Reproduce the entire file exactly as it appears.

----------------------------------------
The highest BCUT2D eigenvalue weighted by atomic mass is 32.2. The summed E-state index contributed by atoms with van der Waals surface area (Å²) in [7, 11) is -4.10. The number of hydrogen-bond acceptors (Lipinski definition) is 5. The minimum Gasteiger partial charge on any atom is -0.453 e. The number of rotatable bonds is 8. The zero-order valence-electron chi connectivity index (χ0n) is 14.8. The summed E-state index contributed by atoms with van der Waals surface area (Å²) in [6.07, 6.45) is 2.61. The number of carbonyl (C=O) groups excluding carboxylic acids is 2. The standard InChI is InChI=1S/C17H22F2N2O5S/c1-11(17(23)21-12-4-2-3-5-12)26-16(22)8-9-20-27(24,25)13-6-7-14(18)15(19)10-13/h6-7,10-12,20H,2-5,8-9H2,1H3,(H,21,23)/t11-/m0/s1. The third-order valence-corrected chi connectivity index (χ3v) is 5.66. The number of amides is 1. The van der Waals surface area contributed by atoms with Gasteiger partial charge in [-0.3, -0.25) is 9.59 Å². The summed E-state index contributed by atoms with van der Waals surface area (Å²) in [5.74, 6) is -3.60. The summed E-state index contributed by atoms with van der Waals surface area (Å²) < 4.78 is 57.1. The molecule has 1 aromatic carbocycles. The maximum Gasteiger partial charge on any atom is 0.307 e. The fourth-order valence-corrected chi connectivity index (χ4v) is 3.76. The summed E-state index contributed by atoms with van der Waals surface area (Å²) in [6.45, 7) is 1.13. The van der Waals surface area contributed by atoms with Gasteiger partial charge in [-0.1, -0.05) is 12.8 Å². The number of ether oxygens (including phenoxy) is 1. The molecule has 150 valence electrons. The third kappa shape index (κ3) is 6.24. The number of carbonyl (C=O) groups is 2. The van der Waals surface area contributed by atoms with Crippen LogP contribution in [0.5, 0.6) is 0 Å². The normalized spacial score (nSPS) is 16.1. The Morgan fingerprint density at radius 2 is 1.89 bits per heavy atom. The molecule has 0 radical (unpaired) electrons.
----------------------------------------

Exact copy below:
The highest BCUT2D eigenvalue weighted by atomic mass is 32.2. The summed E-state index contributed by atoms with van der Waals surface area (Å²) in [7, 11) is -4.10. The number of hydrogen-bond acceptors (Lipinski definition) is 5. The minimum Gasteiger partial charge on any atom is -0.453 e. The number of rotatable bonds is 8. The zero-order valence-electron chi connectivity index (χ0n) is 14.8. The summed E-state index contributed by atoms with van der Waals surface area (Å²) in [6.07, 6.45) is 2.61. The number of carbonyl (C=O) groups excluding carboxylic acids is 2. The standard InChI is InChI=1S/C17H22F2N2O5S/c1-11(17(23)21-12-4-2-3-5-12)26-16(22)8-9-20-27(24,25)13-6-7-14(18)15(19)10-13/h6-7,10-12,20H,2-5,8-9H2,1H3,(H,21,23)/t11-/m0/s1. The third-order valence-corrected chi connectivity index (χ3v) is 5.66. The number of amides is 1. The van der Waals surface area contributed by atoms with Gasteiger partial charge in [-0.3, -0.25) is 9.59 Å². The summed E-state index contributed by atoms with van der Waals surface area (Å²) in [5.74, 6) is -3.60. The summed E-state index contributed by atoms with van der Waals surface area (Å²) < 4.78 is 57.1. The molecule has 1 aromatic carbocycles. The maximum Gasteiger partial charge on any atom is 0.307 e. The fourth-order valence-corrected chi connectivity index (χ4v) is 3.76. The summed E-state index contributed by atoms with van der Waals surface area (Å²) in [6.45, 7) is 1.13. The van der Waals surface area contributed by atoms with Gasteiger partial charge in [-0.1, -0.05) is 12.8 Å². The number of ether oxygens (including phenoxy) is 1. The molecule has 150 valence electrons. The third kappa shape index (κ3) is 6.24. The number of carbonyl (C=O) groups is 2. The van der Waals surface area contributed by atoms with Crippen LogP contribution in [0.5, 0.6) is 0 Å². The normalized spacial score (nSPS) is 16.1. The Morgan fingerprint density at radius 2 is 1.89 bits per heavy atom. The molecule has 0 radical (unpaired) electrons.